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86GN
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Joined: 10 Jun 2002
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1990 Chevrolet Corvette

PostPosted: Sat Jul 15, 2006 10:50 pm    Post subject: Reply with quote

Some basics - Nitrous doesn't make the added power. The added fuel you're able to burn while the nitrous is flowing into your motor makes the additional power. You'll flow between .8 and 1.0 lbs of nitrous in 10 seconds to be able to burn an additional 100 hp worth of fuel. Nitrous also speeds up the combustion process - thats why you need to retard the engine's timing when using nitrous.

In terms of how much you can use, that depends on the strength of your engine parts. Think this way, if you're making 250 now and you want to add 100 hp are the engine parts going to live at 350 hp ?

Clay is right on with the torque gains. Spraying at lower rpms brings big torque gains. Bigger than the hp rating of the jetting.
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87calais
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PostPosted: Mon Jul 17, 2006 12:22 am    Post subject: Reply with quote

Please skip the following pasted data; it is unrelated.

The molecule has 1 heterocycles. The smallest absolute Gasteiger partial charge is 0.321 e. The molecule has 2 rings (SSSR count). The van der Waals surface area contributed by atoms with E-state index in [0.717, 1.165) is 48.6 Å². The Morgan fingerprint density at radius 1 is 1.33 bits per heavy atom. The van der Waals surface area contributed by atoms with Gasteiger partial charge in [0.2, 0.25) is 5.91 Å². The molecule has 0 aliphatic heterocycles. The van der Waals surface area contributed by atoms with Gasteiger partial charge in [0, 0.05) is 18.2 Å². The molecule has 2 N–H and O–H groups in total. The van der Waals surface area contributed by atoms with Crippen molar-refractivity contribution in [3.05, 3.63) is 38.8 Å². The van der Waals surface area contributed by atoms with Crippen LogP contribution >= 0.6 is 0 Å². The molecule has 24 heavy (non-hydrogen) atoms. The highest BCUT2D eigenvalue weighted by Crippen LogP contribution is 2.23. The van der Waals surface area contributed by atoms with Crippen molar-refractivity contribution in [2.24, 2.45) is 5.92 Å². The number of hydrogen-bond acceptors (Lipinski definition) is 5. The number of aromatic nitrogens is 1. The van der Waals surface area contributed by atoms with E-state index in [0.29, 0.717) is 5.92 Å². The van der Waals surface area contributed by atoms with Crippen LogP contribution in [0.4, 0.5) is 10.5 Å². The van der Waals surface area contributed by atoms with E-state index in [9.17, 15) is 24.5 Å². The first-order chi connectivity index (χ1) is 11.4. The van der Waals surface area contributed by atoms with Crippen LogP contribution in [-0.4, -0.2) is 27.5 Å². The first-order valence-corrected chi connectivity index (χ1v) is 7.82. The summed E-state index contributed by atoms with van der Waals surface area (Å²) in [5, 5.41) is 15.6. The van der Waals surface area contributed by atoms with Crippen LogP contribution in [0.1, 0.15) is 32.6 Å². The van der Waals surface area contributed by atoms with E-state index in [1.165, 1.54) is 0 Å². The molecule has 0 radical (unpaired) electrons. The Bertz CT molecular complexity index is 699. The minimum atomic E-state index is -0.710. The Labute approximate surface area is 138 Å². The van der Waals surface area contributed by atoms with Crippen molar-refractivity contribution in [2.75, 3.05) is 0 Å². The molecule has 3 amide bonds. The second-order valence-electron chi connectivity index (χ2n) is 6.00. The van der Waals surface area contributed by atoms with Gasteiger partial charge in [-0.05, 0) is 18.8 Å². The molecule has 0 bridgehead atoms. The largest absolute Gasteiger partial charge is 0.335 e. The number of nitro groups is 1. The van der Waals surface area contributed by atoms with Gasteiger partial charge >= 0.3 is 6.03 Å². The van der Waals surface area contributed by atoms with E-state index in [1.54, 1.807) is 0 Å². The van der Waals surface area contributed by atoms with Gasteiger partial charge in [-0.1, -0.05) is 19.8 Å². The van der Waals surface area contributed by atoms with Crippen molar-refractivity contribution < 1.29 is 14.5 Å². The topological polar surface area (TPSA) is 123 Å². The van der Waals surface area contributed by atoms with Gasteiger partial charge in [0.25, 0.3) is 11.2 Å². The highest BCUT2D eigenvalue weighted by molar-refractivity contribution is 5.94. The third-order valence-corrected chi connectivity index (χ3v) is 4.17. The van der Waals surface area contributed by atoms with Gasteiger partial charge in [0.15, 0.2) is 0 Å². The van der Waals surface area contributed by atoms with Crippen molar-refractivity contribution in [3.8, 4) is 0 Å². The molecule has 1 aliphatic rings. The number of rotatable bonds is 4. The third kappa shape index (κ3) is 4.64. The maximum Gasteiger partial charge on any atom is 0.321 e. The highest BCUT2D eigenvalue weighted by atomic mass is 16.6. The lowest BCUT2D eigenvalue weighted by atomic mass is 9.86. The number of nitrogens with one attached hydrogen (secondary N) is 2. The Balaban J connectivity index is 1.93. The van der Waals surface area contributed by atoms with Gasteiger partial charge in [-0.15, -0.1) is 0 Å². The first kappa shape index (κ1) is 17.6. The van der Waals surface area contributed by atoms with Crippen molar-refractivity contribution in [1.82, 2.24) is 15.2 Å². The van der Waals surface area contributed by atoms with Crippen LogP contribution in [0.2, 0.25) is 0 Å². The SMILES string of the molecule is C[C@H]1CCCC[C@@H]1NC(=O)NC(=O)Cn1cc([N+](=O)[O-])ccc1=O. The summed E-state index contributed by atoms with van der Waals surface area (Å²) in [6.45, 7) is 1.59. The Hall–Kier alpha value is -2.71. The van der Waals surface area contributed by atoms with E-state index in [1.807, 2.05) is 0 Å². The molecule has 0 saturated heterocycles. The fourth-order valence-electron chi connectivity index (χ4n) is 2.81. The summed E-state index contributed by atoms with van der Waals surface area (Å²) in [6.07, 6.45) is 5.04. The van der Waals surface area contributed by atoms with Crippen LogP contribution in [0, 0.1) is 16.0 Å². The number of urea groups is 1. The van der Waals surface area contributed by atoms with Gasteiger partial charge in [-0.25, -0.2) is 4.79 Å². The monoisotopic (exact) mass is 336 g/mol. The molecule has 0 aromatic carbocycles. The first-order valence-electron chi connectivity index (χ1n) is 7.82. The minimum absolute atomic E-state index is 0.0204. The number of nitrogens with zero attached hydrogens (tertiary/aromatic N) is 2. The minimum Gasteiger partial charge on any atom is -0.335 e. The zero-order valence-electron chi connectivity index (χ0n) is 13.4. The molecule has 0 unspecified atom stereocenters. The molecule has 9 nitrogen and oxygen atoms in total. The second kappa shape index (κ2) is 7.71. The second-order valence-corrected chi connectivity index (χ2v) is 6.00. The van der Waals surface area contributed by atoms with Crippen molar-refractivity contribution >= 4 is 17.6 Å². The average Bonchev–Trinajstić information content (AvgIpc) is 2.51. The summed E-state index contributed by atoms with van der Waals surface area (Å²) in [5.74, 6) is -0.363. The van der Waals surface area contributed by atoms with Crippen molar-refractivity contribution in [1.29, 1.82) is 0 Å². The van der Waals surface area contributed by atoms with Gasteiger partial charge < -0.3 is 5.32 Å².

I read somewhere the reason low rpm nos hits are bad is because that nitrous will produce close to it's rated hp addition at any rpm... so that would mean your 100 shot at 3000 rpmis only adding 175 lb-ft ... if I did the math right... and assuming that is right, that means that if you drop that at half the rpm, you would be adding 350 lb-ft... which is a whole bunch, prolly way more then the engine produces at that point.... so... higher rpm = friend.... Hope my overy tired rambling makes sense... if not... well... yelll at me Very Happy
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clay
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1972 Chevrolet Nova

PostPosted: Mon Jul 17, 2006 4:36 am    Post subject: Reply with quote